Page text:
Greenspan: Worst Financial Crisis EVER, INCLUDING the Great Depression (Washington's Blog)

Greenspan Bemoans Crisis, but Who Is to Blame? (The New York Times blogs)

[Harvard Prof. Niall] Ferguson: We're One Downgrade Away From The End Of American Empire (The Business Insider) (Financial Armageddon)

Consumer Confidence in U.S. Falls More Than Forecast -- "declined to 46 ... from a revised 56.5 in January ... the lowest level since April 2009" (Bloomberg) "The increasing pessimism is a big blow to hopes that consumer spending will power an economic recovery." (The Associated Press)

U.S. consumer confidence plunges: Americans more pessimistic about economic recovery (Marketwatch)

Headline of the Day: “Lending Falls at Epic Pace” -- "U.S. banks posted their sharpest decline in lending since 1942 at the end of last year," says the Wall Street Journal (The Big Picture blog)

FDIC: Number of troubled banks rises to 702: The FDIC's Deposit Insurance Fund reported a $20.9 billion loss as of Dec. 31 (Marketwatch) (Calculated Risk blog)

At F.D.I.C. , Bracing for a Wave of Failures (The New York Times)

Nearly One in Four Borrowers Underwater on Mortgage (The Wall Street Journal blogs) Quoting First American CoreLogic's report: "Nevada ... had the highest percentage negative equity with 70 percent of all of its mortgaged properties underwater" (Calculated Risk blog) (The wages of gambling is debt?)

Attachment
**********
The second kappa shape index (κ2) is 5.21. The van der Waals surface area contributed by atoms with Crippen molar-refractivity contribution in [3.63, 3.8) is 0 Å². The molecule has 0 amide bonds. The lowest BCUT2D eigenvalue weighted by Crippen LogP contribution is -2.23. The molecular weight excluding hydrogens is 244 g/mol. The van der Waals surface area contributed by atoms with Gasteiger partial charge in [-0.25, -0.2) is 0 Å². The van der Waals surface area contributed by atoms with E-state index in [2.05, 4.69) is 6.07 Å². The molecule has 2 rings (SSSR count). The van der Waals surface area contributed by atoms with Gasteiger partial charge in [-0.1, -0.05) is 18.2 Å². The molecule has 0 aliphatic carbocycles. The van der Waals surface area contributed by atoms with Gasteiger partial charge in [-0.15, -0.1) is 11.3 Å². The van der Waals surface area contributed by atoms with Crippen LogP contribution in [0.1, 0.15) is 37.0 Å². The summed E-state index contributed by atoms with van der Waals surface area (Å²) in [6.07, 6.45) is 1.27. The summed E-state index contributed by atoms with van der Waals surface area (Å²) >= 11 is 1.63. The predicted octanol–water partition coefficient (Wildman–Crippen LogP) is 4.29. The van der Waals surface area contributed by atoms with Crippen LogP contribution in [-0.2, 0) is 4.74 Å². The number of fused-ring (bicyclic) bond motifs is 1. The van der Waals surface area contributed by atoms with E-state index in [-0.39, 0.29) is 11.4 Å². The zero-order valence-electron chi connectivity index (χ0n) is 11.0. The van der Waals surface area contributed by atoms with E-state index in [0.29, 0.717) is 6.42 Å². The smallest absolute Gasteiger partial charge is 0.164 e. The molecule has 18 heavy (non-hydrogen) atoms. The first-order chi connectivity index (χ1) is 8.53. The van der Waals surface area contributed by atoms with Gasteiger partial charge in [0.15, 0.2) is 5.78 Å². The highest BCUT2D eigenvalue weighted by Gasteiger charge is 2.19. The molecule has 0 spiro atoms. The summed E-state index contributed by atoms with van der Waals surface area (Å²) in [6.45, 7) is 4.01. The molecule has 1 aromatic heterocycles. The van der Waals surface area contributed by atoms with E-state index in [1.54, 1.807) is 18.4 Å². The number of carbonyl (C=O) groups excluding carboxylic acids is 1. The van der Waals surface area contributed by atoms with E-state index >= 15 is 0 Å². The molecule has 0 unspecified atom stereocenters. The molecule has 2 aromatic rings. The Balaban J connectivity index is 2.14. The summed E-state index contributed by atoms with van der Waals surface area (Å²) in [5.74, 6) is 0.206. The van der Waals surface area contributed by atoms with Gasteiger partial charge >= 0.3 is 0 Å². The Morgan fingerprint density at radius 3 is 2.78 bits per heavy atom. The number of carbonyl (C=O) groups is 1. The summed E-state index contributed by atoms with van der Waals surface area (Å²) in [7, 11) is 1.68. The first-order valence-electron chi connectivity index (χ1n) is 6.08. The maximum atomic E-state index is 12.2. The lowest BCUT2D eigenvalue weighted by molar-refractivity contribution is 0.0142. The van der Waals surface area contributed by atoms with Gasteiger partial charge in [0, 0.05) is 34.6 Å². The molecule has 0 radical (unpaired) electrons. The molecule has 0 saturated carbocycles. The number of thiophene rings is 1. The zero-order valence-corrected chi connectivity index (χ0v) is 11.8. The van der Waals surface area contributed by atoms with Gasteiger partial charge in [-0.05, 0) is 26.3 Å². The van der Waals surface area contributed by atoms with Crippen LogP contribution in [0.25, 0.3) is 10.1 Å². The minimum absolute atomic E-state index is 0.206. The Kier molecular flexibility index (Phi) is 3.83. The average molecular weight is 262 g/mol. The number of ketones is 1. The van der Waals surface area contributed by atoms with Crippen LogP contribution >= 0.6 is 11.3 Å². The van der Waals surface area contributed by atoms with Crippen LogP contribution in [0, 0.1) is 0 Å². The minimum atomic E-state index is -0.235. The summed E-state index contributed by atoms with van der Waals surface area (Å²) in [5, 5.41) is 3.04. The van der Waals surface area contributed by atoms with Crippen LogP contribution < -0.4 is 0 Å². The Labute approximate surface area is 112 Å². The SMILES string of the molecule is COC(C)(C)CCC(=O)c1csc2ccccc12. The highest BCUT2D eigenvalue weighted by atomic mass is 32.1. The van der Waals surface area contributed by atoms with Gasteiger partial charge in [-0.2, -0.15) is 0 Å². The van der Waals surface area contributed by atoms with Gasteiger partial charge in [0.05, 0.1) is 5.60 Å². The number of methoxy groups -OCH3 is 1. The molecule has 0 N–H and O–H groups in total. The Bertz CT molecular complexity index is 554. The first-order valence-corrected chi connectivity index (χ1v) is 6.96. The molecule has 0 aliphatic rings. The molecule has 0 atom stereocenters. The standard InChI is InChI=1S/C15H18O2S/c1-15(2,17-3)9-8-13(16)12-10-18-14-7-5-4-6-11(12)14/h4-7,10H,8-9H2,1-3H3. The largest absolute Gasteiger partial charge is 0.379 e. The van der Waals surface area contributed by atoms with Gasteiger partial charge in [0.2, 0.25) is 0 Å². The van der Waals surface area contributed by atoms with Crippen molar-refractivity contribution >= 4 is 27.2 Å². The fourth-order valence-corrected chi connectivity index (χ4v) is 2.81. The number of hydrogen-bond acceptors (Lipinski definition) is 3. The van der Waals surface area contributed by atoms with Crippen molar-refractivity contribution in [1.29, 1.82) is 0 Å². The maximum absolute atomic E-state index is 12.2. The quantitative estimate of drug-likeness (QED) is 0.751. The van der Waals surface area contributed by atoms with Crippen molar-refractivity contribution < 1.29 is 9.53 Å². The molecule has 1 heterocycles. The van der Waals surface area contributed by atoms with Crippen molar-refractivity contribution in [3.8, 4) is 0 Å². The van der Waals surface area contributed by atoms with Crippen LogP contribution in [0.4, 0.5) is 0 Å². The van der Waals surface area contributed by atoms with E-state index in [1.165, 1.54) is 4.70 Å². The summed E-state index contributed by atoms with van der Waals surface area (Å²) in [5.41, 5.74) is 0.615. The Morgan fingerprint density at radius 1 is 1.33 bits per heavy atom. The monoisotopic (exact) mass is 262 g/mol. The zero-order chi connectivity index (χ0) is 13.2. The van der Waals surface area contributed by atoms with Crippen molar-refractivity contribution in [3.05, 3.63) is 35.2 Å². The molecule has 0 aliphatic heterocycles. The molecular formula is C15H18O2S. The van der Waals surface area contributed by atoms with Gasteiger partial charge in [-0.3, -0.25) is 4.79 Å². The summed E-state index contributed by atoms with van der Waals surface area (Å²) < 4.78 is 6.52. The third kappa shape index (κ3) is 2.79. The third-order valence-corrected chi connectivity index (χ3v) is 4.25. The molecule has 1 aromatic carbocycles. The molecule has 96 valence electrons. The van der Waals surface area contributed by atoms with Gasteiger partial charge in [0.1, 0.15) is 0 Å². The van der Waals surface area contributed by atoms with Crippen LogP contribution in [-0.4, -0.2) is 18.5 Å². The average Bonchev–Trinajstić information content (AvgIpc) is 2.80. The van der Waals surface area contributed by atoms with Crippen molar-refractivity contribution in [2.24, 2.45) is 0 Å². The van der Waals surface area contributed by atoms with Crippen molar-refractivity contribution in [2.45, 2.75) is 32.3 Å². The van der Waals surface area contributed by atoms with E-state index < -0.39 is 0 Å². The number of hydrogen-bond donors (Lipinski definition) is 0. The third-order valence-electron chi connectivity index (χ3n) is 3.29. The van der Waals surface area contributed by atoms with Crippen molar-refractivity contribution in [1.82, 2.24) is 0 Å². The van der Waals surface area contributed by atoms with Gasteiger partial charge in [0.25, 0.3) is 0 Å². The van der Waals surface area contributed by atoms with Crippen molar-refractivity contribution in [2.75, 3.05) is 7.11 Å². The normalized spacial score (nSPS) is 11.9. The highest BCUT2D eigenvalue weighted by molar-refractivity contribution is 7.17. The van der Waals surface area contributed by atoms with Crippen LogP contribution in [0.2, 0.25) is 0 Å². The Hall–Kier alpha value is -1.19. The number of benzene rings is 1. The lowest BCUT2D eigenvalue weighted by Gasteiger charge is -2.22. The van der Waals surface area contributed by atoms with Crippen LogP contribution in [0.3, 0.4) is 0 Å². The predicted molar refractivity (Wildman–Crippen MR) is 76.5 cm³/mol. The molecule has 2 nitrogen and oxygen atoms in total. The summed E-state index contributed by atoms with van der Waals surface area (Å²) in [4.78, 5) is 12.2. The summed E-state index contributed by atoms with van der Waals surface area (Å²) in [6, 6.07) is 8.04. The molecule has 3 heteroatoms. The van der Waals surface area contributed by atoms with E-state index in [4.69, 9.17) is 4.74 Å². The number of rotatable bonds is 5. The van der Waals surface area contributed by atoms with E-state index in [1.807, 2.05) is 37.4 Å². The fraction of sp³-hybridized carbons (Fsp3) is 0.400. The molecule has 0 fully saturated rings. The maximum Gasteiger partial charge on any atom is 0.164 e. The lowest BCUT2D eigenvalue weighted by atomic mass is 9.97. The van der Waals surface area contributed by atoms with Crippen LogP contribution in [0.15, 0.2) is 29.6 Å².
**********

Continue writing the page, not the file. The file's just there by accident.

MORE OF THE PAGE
Case-Shiller: housing double dip threat as only 4 of 20 markets rise (Credit Writedowns blog)

Commercial Mortgage Default Rate More Than Doubles (Bloomberg)

Final Quarter of 2009 Brought Still More Declines in State Tax Revenue (The Nelson A. Rockefeller Institute of Government)

Has the Golden State gone bust? (San Francisco Chronicle)

Tracy [CA] Residents Now Have To Pay For 911 Calls -- $48 a year flat fee or $300 for a one-time call. (CBS13)

Georgia May Cut 5000 Jobs -- "Georgia's budget is more than one billion dollars short" (WSB News)

Carrefour Belgium [Europe's largest and the world's No. 2 retailer] to cut [1,672] jobs, close stores - union (Reuters)

NYC transit agency to cut more than 1,000 jobs (The Associated Press)

Jackson Health System to cut 900 jobs (The Miami Herald)

ABC News to Cut Hundreds of Staff [300-400] -- "among the steepest ever made at a network news division." (The New York Times)

Nearly 20% of US Workers Underemployed in Jan (Reuters)

US unemployment and the Technicolor depression: Unlike the black and white depressions that have preceded it, the current US depression – and it is a depression if unemployment is measured the same way it was in during the 1930s – this one is Technicolor. (The Christian Science Monitor)

‘Great Recession’ Gets Recognition as Entry in AP Stylebook (Bloomberg)

Q+A-Germany's debate on aid for debt-stricken Greece (Reuters)

Fitch Downgrades Credit Ratings of Four Largest Greek Lenders (Bloomberg)